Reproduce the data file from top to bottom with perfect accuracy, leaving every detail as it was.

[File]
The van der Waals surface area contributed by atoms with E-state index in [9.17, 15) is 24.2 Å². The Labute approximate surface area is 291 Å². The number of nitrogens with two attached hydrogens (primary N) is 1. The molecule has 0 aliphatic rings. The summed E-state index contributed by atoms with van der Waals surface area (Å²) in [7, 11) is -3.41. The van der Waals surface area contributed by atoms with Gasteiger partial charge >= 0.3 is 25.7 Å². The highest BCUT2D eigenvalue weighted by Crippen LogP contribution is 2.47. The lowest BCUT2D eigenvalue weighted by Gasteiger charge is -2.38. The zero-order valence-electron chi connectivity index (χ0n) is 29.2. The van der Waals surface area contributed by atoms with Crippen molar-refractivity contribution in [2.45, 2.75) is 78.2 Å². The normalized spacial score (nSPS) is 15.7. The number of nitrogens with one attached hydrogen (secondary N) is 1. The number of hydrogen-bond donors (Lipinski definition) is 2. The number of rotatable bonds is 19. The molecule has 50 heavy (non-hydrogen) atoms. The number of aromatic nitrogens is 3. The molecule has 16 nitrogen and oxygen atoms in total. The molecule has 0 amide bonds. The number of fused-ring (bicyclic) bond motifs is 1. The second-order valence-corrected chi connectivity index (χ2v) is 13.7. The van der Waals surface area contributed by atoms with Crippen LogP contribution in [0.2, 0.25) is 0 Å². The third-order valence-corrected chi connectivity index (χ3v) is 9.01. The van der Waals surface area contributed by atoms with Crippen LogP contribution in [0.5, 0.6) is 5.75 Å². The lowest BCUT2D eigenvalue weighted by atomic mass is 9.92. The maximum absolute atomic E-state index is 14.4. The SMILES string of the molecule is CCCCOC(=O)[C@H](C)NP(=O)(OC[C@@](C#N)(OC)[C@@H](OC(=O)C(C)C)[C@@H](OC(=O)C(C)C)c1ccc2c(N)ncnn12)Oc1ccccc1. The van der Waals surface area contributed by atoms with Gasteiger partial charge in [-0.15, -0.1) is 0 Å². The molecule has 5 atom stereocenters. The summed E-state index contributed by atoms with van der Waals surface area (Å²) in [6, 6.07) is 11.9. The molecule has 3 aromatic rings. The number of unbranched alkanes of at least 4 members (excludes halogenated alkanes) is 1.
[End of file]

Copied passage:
The van der Waals surface area contributed by atoms with E-state index in [9.17, 15) is 24.2 Å². The Labute approximate surface area is 291 Å². The number of nitrogens with two attached hydrogens (primary N) is 1. The molecule has 0 aliphatic rings. The summed E-state index contributed by atoms with van der Waals surface area (Å²) in [7, 11) is -3.41. The van der Waals surface area contributed by atoms with Gasteiger partial charge >= 0.3 is 25.7 Å². The highest BCUT2D eigenvalue weighted by Crippen LogP contribution is 2.47. The lowest BCUT2D eigenvalue weighted by Gasteiger charge is -2.38. The zero-order valence-electron chi connectivity index (χ0n) is 29.2. The van der Waals surface area contributed by atoms with Crippen molar-refractivity contribution in [2.45, 2.75) is 78.2 Å². The normalized spacial score (nSPS) is 15.7. The number of nitrogens with one attached hydrogen (secondary N) is 1. The number of hydrogen-bond donors (Lipinski definition) is 2. The number of rotatable bonds is 19. The molecule has 50 heavy (non-hydrogen) atoms. The number of aromatic nitrogens is 3. The molecule has 16 nitrogen and oxygen atoms in total. The molecule has 0 amide bonds. The number of fused-ring (bicyclic) bond motifs is 1. The second-order valence-corrected chi connectivity index (χ2v) is 13.7. The van der Waals surface area contributed by atoms with Crippen LogP contribution in [0.2, 0.25) is 0 Å². The third-order valence-corrected chi connectivity index (χ3v) is 9.01. The van der Waals surface area contributed by atoms with Crippen LogP contribution in [0.5, 0.6) is 5.75 Å². The lowest BCUT2D eigenvalue weighted by atomic mass is 9.92. The maximum absolute atomic E-state index is 14.4. The SMILES string of the molecule is CCCCOC(=O)[C@H](C)NP(=O)(OC[C@@](C#N)(OC)[C@@H](OC(=O)C(C)C)[C@@H](OC(=O)C(C)C)c1ccc2c(N)ncnn12)Oc1ccccc1. The van der Waals surface area contributed by atoms with Gasteiger partial charge in [-0.15, -0.1) is 0 Å². The molecule has 5 atom stereocenters. The summed E-state index contributed by atoms with van der Waals surface area (Å²) in [6, 6.07) is 11.9. The molecule has 3 aromatic rings. The number of unbranched alkanes of at least 4 members (excludes halogenated alkanes) is 1.